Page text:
Leah Gayo was at the end of a routine pregnancy when she arrived at Auckland City Hospital on April 20 to deliver her second child. But the 32-year-old suffered a heart attack in labour and, despite efforts to resuscitate her, she died in childbirth.
Her son, Leandro, was safely delivered by emergency caesarean.
Mrs Gayo's case was among 489 serious adverse events at hospitals and health centres last year.
In 82 cases, patients died, but not necessarily because of the incident.
In one mix-up, a cardiac procedure was carried out on the wrong Waikato Hospital patient. The incident involved two patients with the same surname in the cardiac ward.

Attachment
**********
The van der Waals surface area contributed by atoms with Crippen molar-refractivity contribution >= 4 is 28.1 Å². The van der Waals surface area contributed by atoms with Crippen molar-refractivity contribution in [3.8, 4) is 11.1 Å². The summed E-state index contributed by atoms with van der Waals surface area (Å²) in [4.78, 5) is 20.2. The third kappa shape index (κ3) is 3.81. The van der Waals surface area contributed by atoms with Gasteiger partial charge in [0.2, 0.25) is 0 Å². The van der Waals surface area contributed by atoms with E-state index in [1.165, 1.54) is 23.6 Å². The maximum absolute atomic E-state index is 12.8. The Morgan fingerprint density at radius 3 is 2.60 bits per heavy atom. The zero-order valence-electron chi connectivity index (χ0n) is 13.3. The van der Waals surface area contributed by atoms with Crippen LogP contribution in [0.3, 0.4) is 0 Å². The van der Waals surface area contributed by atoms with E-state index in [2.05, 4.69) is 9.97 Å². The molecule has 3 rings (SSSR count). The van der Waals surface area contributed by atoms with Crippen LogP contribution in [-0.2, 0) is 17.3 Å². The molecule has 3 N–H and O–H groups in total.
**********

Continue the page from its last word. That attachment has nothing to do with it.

And, in a case which came to light at the Southern DHB, a surgeon started to operate on a patient on the wrong side. The surgeon made the skin incision, but realised the mistake and operated on the correct side.
An investigation found the patient was not marked up before the surgery to indicate the site.
Health Quality and Safety Commission chairman Professor Alan Merry said that patients attended New Zealand hospitals nearly three million times each year and most received excellent care.
By reporting when things went wrong, hospitals helped to improve the quality and safety of care.
• Read also: Counting the cost of errors